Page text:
Japanese tools for the kitchen are admired as objects of beauty. They are also practical, functioning utensils for the preparation of food. In Japan, food is a multi-sensory experience: me de taberu or ‘eat with your eyes,’ as the saying goes. Aesthetic pleasure, too, applies to the tools that produce it. This ‘beauty in use’ — yō no bi — inspires the Fuller Craft Museum’s latest exhibition opening on the 2nd of June, Objects of Use and Beauty: Design and Craft in Japanese Culinary Tools.
This show celebrates the artistry in both the design and function of objects often found in professional and domestic kitchens. The exhibition also aims to provide points of connection with these versatile wares. For what chef, Japanese or otherwise, could not enjoy the feel of a perfectly weighted knife, the warmth of a wood rice paddle, the glint of light off a hammered pot, and the textures and tastes of foods cut, sieved, grated, or simmered with such utensils?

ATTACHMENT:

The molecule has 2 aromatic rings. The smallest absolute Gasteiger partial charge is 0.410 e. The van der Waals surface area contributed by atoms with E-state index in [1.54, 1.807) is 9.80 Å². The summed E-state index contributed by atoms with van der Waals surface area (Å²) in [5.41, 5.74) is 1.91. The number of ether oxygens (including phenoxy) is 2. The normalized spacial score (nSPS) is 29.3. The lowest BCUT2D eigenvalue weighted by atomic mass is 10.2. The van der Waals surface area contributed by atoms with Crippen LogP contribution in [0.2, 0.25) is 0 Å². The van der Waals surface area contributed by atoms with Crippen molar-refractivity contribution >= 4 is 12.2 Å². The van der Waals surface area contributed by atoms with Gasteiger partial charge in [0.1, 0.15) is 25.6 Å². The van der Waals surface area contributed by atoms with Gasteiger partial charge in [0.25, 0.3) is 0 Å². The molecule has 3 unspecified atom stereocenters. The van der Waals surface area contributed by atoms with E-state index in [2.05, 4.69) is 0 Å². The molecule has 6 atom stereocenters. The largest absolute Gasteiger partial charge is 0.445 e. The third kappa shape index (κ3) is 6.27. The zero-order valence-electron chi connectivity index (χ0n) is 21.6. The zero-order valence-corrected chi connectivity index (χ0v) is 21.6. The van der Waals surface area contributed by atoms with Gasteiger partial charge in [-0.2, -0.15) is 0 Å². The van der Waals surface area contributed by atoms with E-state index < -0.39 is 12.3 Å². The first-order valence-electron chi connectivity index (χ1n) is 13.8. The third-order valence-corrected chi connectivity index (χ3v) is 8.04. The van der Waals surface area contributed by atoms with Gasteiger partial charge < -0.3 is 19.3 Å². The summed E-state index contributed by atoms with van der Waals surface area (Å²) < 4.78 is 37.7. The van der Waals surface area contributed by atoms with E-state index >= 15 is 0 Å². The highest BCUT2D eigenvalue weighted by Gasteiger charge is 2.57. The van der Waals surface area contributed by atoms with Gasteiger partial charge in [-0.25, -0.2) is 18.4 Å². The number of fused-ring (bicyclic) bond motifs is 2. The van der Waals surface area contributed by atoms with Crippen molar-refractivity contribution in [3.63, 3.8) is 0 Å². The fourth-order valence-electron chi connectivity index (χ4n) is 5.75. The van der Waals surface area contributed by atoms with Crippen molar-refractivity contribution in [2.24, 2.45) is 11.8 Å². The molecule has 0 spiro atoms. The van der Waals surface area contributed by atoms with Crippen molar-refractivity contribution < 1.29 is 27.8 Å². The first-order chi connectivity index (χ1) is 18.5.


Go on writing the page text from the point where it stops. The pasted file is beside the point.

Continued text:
Objects of Use and Beauty: Design and Craft in Japanese Culinary Tools will demonstrate the beauty of design and use in Japanese cooking and reveal the artistry of craftsmanship in such tools as knives, whisks, ceramic, and other important items. Videos of craftspeople at work will be included, as well as the tools themselves and narratives of their use. In addition, there will be there will be a look into a contemporary home kitchen and culinary demonstration videos.
Photography by Joanne Rathe Strohmeyer
Objects of Use and Beauty: Design and Craft in Japanese Culinary Tools, 2 June - 28 October 2018
Fuller Craft Museum, 455 Oak Street, Brockton, MA 02301
To learn more about the role of textiles in Japanese culture, you can order your copy of Selvedge issue 81; The Japan Issue here.